In his book “Vom Neandertal in die Philharmonie – Warum der Mensch ohne Musik nicht leben” [From the Neanderthal to the Philharmonic Orchestra – Why We Cannot Live Without Music], the German musicologist and physician Eckart Altenmüller explains the history of music. With elemental sounds such as grunting, screeching or groaning, people were able to express emotions before language ever developed. Once they had made language their tool, they added speech melody, another means of expressing feelings. Over time, this melody became detached from language. This also accounts for the close connection between language and music. Speech melody can completely change the meaning of a sentence, explain to the listener whether what is being said is a statement or question and is a great means of expressing emotions. According to the proverb “It’s not what you say, it’s how you say it”, the same literal sentence can be perceived in a friendly or aggressive way.

For people with hearing impairments, prosody, i.e. that part of language that deals with emphasis, rhythm and intonation (also known as speech melody), is sometimes a challenge. This is because they don’t often hear these prosodic elements very clearly – this is why they may speak in a monotonous voice. However, music can help make some improvements in this area.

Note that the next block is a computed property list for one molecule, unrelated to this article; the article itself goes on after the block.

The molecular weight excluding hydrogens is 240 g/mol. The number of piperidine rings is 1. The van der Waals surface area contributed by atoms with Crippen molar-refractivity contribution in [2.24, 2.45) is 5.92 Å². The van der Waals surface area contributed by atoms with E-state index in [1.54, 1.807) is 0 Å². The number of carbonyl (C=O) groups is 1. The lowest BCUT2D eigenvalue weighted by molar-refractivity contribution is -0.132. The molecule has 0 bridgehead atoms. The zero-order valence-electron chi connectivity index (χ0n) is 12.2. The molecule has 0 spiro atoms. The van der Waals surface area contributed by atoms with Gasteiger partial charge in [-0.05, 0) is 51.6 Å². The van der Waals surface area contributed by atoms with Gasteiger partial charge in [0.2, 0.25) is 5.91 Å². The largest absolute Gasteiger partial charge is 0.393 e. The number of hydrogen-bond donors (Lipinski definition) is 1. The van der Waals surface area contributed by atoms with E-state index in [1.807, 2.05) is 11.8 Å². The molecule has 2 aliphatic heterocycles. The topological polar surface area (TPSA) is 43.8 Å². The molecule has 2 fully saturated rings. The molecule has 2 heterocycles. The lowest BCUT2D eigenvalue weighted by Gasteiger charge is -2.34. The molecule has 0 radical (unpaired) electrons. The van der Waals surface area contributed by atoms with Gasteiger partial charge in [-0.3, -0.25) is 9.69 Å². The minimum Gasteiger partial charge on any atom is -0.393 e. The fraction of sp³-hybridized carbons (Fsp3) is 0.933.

A Canadian study [1] of children with cochlear implants investigated the effects of music education on music perception and emotional speech prosody. One group of 6-15 year-old children received individual piano instruction for six months, while the second group received individual art instruction.

Before, during and after the study it was tested how well the children could recognise scales, pitches, pauses, rhythm and melodies. The prosody tasks were to recognise the emotions in a sentence. During the six-month study, it became apparent that those who took individual piano lessons had a superior ability to remember rhythm and melodies. Above all, however, they were able to better recognise the emotional intentions in a sentence, meaning that they could perceive the sentence melody more precisely. The test results for children from the art group were significantly worse. The study authors concluded that music training not only promotes the perception of music, but also increases the ability to understand feelings conveyed by language. For this reason, it is an ideal complement to rehabilitation after cochlear implantation.

These results shouldn’t come as a surprise. For many years, researchers have been studying the relationship between music training and language development and have repeatedly come to the same conclusion. Actively playing music promotes the linguistic abilities of children – this applies to children with normal hearing as well as to children with hearing impairments.

[1] Benefits of Music Training for Perception of Emotional Speech Prosody in Deaf Children With Cochlear Implants. Good A et al. Ear Hear. 2017 Jul/Aug;38(4):455-464.